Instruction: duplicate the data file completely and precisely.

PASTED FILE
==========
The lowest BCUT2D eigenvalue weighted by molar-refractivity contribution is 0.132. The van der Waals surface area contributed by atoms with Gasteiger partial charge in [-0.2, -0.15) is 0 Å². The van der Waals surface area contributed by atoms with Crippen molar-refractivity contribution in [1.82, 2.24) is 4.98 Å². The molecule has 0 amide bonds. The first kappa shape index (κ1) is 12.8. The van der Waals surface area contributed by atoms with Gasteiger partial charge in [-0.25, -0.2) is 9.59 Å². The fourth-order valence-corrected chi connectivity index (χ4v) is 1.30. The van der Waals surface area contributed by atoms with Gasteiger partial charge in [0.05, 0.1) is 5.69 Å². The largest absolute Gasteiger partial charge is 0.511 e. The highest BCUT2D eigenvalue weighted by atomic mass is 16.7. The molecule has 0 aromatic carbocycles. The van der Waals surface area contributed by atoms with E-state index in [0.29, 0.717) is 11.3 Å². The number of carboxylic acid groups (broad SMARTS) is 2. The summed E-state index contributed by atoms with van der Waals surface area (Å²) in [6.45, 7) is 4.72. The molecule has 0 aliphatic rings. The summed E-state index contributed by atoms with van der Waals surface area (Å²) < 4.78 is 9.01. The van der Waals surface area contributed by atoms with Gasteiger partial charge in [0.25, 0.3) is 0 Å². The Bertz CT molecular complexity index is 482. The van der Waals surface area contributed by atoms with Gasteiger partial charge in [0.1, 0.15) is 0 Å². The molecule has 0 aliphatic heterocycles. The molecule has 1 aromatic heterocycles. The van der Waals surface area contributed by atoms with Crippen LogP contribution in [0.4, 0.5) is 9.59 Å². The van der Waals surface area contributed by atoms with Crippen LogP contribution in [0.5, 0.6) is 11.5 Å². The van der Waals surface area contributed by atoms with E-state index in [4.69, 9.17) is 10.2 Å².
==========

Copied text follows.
The lowest BCUT2D eigenvalue weighted by molar-refractivity contribution is 0.132. The van der Waals surface area contributed by atoms with Gasteiger partial charge in [-0.2, -0.15) is 0 Å². The van der Waals surface area contributed by atoms with Crippen molar-refractivity contribution in [1.82, 2.24) is 4.98 Å². The molecule has 0 amide bonds. The first kappa shape index (κ1) is 12.8. The van der Waals surface area contributed by atoms with Gasteiger partial charge in [-0.25, -0.2) is 9.59 Å². The fourth-order valence-corrected chi connectivity index (χ4v) is 1.30. The van der Waals surface area contributed by atoms with Gasteiger partial charge in [0.05, 0.1) is 5.69 Å². The largest absolute Gasteiger partial charge is 0.511 e. The highest BCUT2D eigenvalue weighted by atomic mass is 16.7. The molecule has 0 aromatic carbocycles. The van der Waals surface area contributed by atoms with E-state index in [0.29, 0.717) is 11.3 Å². The number of carboxylic acid groups (broad SMARTS) is 2. The summed E-state index contributed by atoms with van der Waals surface area (Å²) in [6.45, 7) is 4.72. The molecule has 0 aliphatic rings. The summed E-state index contributed by atoms with van der Waals surface area (Å²) < 4.78 is 9.01. The van der Waals surface area contributed by atoms with Gasteiger partial charge in [0.25, 0.3) is 0 Å². The Bertz CT molecular complexity index is 482. The van der Waals surface area contributed by atoms with Gasteiger partial charge in [0.1, 0.15) is 0 Å². The molecule has 0 aliphatic heterocycles. The molecule has 1 aromatic heterocycles. The van der Waals surface area contributed by atoms with Crippen LogP contribution in [0.4, 0.5) is 9.59 Å². The van der Waals surface area contributed by atoms with Crippen LogP contribution in [0.5, 0.6) is 11.5 Å². The van der Waals surface area contributed by atoms with E-state index in [4.69, 9.17) is 10.2 Å².